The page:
Hekima experienced anxiety attacks each time she knocked on the door of her new manager’s office. Her body would quake, her voice would shake, and her hands would start to perspire. She experienced extreme fear. She was reluctant to speak up or express her opinions because she was afraid about how her manager would react and that she would get yelled at.
As a result, Hekima lost the confidence to let her manager know the improvements that their department needed to produce better overall results. Everyone in the department, even the tea girl, had a deep-seated fear of the new manager.
Hekima had consistently been a high-performing employee. Her section had consistently been the best performing within the company for years. Hekima was loved by her team and by others within the company.
She had cultivated strong bonds with her peers across the organisation and purposefully established a productive and positive subculture in her section. Unfortunately, her new manager was making it very difficult for her to continue being at her best.
Hekima perceived her manager as intimidating, disempowering, frightful, and frustrating. She had already begun thinking about a way out. Only three months had passed since the new manager joined the team. All his other direct reports were disgruntled and disengaged; they were all seeking a way out.
Hekima’s situation is not an isolated one. The dread of superiors, or boss-phobia, is real and widespread in the workplace. I experienced it at one of the companies where I worked. Our direct manager used threats and intimidation, and I did not like either.
I picked up great lessons on how not to manage, and in a few months, I was out of there. Businesses hoping to survive into the future must be conscious of losing their best employees because of fear created by their superiors. Rarely is this fear discussed openly in the workplace.
There is a fear of discussing fear in the workplace. Boss-phobia robs even the best employees of their ability to be themselves and to speak out. Fear puts barriers between leadership and their staff. Fear denies employees the chance to be creative and to share improvement ideas with confidence. Fear demotivates the staff and it creates a toxic culture. Overall, I believe that fear leads to poor business performance.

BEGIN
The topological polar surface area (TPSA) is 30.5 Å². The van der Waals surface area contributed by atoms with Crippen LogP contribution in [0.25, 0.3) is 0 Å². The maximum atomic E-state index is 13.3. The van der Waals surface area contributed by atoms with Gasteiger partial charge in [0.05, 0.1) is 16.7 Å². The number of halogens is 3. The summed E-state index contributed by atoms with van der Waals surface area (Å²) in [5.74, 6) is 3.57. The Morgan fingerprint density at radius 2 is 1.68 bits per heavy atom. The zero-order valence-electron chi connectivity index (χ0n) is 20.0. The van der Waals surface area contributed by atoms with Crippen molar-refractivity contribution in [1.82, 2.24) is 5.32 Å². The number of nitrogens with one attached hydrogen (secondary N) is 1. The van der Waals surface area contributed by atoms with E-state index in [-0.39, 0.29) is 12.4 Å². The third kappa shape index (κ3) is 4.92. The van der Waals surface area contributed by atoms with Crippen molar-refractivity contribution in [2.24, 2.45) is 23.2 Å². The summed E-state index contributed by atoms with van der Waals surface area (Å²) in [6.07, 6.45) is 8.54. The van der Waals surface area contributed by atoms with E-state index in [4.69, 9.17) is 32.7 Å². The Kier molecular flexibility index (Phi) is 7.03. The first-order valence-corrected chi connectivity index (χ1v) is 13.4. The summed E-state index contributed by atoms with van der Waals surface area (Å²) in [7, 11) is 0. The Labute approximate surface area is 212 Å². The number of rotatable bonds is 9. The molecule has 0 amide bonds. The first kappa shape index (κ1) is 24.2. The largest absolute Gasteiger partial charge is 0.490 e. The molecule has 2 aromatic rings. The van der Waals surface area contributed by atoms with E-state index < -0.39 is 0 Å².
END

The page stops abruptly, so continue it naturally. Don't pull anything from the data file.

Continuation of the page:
Driving out fear in the workplace is a leadership responsibility. Dr. W. Edwards Deming, the father of total quality management, in his 14 key principles for management, talks about the need to eliminate fear. Leaders have the responsibility to build a high-trust environment where the staff are open to each other and their managers.
In particular, Dr. Deming, in explaining this eighth principle, says management needs to be open and approachable, staff should be allowed to express ideas or concerns without fear, a blame culture should be avoided, and staff should be allowed to learn from mistakes made, freely share feedback, and seek improvement opportunities.
If there is fear at your workplace, it is time to take some positive action. I find the involvement of staff in finding the best solutions for the workplace a powerful way to drive out fear.
Dr Lucy Kiruthu is a Management Consultant and Trainer. Connect via Twitter @KiruthuLucy